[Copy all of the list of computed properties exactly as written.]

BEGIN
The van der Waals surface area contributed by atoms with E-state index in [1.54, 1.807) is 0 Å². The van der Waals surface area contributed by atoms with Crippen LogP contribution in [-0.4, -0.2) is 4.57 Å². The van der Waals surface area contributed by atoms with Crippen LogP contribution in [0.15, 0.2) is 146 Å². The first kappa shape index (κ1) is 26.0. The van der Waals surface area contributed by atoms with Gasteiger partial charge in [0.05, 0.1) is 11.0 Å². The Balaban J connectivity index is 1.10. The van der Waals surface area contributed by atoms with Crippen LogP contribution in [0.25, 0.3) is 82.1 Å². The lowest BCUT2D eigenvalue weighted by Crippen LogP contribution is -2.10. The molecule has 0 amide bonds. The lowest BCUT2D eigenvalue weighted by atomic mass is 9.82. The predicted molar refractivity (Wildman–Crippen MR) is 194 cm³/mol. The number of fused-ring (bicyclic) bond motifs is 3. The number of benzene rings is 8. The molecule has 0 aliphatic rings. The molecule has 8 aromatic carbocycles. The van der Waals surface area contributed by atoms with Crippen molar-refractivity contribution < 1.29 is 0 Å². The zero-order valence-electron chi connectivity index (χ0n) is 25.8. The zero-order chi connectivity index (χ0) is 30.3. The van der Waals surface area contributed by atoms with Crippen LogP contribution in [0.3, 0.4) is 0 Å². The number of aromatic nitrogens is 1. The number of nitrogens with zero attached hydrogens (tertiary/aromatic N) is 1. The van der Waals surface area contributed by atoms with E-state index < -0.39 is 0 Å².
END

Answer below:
The van der Waals surface area contributed by atoms with E-state index in [1.54, 1.807) is 0 Å². The van der Waals surface area contributed by atoms with Crippen LogP contribution in [-0.4, -0.2) is 4.57 Å². The van der Waals surface area contributed by atoms with Crippen LogP contribution in [0.15, 0.2) is 146 Å². The first kappa shape index (κ1) is 26.0. The van der Waals surface area contributed by atoms with Gasteiger partial charge in [0.05, 0.1) is 11.0 Å². The Balaban J connectivity index is 1.10. The van der Waals surface area contributed by atoms with Crippen LogP contribution in [0.25, 0.3) is 82.1 Å². The lowest BCUT2D eigenvalue weighted by Crippen LogP contribution is -2.10. The molecule has 0 amide bonds. The lowest BCUT2D eigenvalue weighted by atomic mass is 9.82. The predicted molar refractivity (Wildman–Crippen MR) is 194 cm³/mol. The number of fused-ring (bicyclic) bond motifs is 3. The number of benzene rings is 8. The molecule has 0 aliphatic rings. The molecule has 8 aromatic carbocycles. The van der Waals surface area contributed by atoms with Crippen molar-refractivity contribution < 1.29 is 0 Å². The zero-order valence-electron chi connectivity index (χ0n) is 25.8. The zero-order chi connectivity index (χ0) is 30.3. The van der Waals surface area contributed by atoms with Crippen LogP contribution in [0.3, 0.4) is 0 Å². The number of aromatic nitrogens is 1. The number of nitrogens with zero attached hydrogens (tertiary/aromatic N) is 1. The van der Waals surface area contributed by atoms with E-state index < -0.39 is 0 Å².